The Republic': Philosophy of Education

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In 'The Republic' Plato uses the main character, Socrates to explore various issues that societies face and ways in which they should be confronted. For Plato, education was a fundamental to his idea of what it meant for a society to be proper and simple. Ahead of his time, he laid the foundation for various education practices that then and even now still hold great value. Promoting unity and functionality rather than self expression and individualism, Plato's thoughts on education were rigid and indelible.

Education is touched upon in every book in 'The Republic' thus far, emphasizing the importance of the topic. However in Book Three, it is the main discussion between Socrates and several others. Plato believed education was essentially the key to achieving justice within society. Without knowledge, an individual would be unable to prevail in life and therefore virtue could not be obtained. Socrates describes the education that city guardians should receive and reciprocate. He lays rules regarding many different aspects such as diet and sex, emphasizing to keep consumption as well as discussion to a minimum and simplistic. He believes that there are various levels or branches to education that should be tailored as the individual continues to grow but notes that teachings should be simple and focus on the individual's achievement of natural aptitude. An example of this relative to how the education system is set up now is the transition from elementary to middle and then from middle to high school. He understood the importance of allowing children to play and essentially allow their innocence to grow into moral.

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Exposure to evil, including the teachings of anything evil or negative could lead to corruption, Socrates says '...And therefore let us put an end to such tales, lest they engender laxity of morals among the young.' and '...And we must beg Homer and the other poets not to be angry if we strike out these and similar passages, not because they are unpoetical, or unattractive to the popular ear, but because the greater the poetical charm in them...' (Bloom 72), these quotes highlights Plato's strict ideals in what is and is not to be taught. It also reflects on how he believed such things could lead to the corruption of the youth as many of them portrayed Gods and citizens doing questionable and unjust things. Therefore, various teachings by Greek and Roman scholars or artist were forbidden in Socrate's ideal society.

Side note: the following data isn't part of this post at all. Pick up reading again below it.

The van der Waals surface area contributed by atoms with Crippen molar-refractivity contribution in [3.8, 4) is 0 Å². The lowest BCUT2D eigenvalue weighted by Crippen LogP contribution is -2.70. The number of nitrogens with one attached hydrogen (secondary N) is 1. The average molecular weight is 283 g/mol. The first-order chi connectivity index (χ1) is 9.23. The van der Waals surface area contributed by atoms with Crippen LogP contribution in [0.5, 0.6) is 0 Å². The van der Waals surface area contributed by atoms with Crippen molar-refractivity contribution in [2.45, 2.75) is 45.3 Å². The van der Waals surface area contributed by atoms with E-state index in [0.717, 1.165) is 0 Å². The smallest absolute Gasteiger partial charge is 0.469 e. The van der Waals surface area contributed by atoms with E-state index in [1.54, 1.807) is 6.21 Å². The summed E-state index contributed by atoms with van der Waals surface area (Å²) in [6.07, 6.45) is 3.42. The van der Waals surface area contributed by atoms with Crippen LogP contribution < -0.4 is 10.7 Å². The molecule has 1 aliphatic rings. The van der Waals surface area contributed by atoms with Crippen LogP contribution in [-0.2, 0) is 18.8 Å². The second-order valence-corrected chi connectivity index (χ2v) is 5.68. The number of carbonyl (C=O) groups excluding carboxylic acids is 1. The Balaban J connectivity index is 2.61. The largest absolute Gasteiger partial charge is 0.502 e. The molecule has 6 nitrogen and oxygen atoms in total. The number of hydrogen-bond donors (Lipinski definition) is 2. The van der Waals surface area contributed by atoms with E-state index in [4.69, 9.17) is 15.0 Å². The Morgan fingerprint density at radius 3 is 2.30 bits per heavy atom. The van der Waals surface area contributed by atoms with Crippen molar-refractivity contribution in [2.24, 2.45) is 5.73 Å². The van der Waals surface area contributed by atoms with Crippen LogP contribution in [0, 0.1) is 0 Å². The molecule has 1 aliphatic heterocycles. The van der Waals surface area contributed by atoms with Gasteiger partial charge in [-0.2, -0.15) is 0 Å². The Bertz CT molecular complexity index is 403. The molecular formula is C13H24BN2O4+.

Upon reading 'The Republic' it is easy to understand why Plato focused on the society rather than the individual. Overall he believed that encouraging harmony and stability within the society would provide a structured and desirable life for those living in it. He also believed that they only way to accomplish such a thing was through education. Through the development of a perfect educational system, perfect citizens would be produced, and in tune the perfect society could be established. He also highlighted the idea that members who are unable or unwilling to play their role in society should be eliminated as the good of the city/society is always above the good of the individual.

Today's education system is based on the idea of equality, ensuring that everyone has access to the relatively same education starting at a young age. Plato believed in the idea of equal education however many of his ideals suggested customization to the natural abilities of the individual as he or she grew. According to Socrate's, for education to be affective it must transform and develop the individuals character to make them someone capable of employing technical abilities when necessary, hence his idea was very individual and singular. Who you study with, where you study, and for how long you study were all vital aspects to consider as according to Plato, the purpose of this process was to mold loyal, responsible, and honest members of society. Then and now, education's goal is not to teach just technical aspects, it is to help individuals cultivate their natural aptitude in order form them to distinguish when and how to use those technical aspects. (Rollins, 00:00:01 - 00:06:00) Still, his idea focused on the betterment of society. Harmonious relationships were a vital aspect as well. Believing that if all individuals were about to cultivate their natural aptitude, then in tune everyone would have ample access to each others knowledge.

I believe the similarities in education that have derived from the teachings of Plato's 'The Republic', are overall beneficial to society and the individual. Plato's philosophy of education was primally concerned with the society's full potential. He valued both genders as contributors to society as he encouraged the educating of both men and women. Although it is a concept that some developing countries or counties where men are considered the dominant gender struggle with, they slowly but surely allowing women their right to an education. He also highlighted the importance of physical and and mental education equally. The ability to battle as well as understand the depth of art in all forms was equally as important. I feel today this is something we are beginning to understand as schools continue to develop art programs. Educators today and Plato's ideas of a city guardian are similar. Each were to guide individuals to their full potential by providing a foundation based on goodness and care. Hence, we see that many of contemporary cultures educational aspects have derived from Plato's philosophy.

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